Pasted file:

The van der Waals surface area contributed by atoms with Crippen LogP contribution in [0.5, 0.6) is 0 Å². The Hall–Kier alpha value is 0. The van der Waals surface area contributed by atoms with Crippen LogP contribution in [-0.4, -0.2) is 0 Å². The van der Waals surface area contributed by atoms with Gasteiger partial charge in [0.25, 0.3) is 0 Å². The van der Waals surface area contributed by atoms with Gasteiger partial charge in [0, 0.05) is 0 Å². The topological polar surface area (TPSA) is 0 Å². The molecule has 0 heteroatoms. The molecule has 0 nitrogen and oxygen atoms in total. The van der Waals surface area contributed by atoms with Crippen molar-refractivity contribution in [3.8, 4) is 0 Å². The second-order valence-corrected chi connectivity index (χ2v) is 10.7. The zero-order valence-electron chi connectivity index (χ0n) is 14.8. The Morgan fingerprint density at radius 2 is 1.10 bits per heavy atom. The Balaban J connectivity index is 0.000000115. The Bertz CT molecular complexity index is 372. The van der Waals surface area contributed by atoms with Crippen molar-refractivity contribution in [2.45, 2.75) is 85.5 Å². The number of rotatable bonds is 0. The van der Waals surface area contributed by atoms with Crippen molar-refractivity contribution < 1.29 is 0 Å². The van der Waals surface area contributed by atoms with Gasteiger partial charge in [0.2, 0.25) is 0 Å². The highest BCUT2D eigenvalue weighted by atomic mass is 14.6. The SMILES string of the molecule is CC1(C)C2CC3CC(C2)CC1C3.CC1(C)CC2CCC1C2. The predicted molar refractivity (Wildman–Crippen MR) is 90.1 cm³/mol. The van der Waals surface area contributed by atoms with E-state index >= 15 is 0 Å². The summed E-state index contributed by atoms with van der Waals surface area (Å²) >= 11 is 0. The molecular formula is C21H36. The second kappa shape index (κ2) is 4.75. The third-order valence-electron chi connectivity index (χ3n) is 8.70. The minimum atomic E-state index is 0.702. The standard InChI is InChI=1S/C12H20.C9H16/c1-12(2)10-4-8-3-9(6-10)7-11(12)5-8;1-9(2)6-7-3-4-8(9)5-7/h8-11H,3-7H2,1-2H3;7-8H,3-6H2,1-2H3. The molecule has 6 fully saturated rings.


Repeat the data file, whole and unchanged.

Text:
The van der Waals surface area contributed by atoms with Crippen LogP contribution in [0.5, 0.6) is 0 Å². The Hall–Kier alpha value is 0. The van der Waals surface area contributed by atoms with Crippen LogP contribution in [-0.4, -0.2) is 0 Å². The van der Waals surface area contributed by atoms with Gasteiger partial charge in [0.25, 0.3) is 0 Å². The van der Waals surface area contributed by atoms with Gasteiger partial charge in [0, 0.05) is 0 Å². The topological polar surface area (TPSA) is 0 Å². The molecule has 0 heteroatoms. The molecule has 0 nitrogen and oxygen atoms in total. The van der Waals surface area contributed by atoms with Crippen molar-refractivity contribution in [3.8, 4) is 0 Å². The second-order valence-corrected chi connectivity index (χ2v) is 10.7. The zero-order valence-electron chi connectivity index (χ0n) is 14.8. The Morgan fingerprint density at radius 2 is 1.10 bits per heavy atom. The Balaban J connectivity index is 0.000000115. The Bertz CT molecular complexity index is 372. The van der Waals surface area contributed by atoms with Crippen molar-refractivity contribution in [2.45, 2.75) is 85.5 Å². The number of rotatable bonds is 0. The van der Waals surface area contributed by atoms with Crippen molar-refractivity contribution < 1.29 is 0 Å². The van der Waals surface area contributed by atoms with Gasteiger partial charge in [0.2, 0.25) is 0 Å². The highest BCUT2D eigenvalue weighted by atomic mass is 14.6. The SMILES string of the molecule is CC1(C)C2CC3CC(C2)CC1C3.CC1(C)CC2CCC1C2. The predicted molar refractivity (Wildman–Crippen MR) is 90.1 cm³/mol. The van der Waals surface area contributed by atoms with E-state index >= 15 is 0 Å². The summed E-state index contributed by atoms with van der Waals surface area (Å²) >= 11 is 0. The molecular formula is C21H36. The second kappa shape index (κ2) is 4.75. The third-order valence-electron chi connectivity index (χ3n) is 8.70. The minimum atomic E-state index is 0.702. The standard InChI is InChI=1S/C12H20.C9H16/c1-12(2)10-4-8-3-9(6-10)7-11(12)5-8;1-9(2)6-7-3-4-8(9)5-7/h8-11H,3-7H2,1-2H3;7-8H,3-6H2,1-2H3. The molecule has 6 fully saturated rings.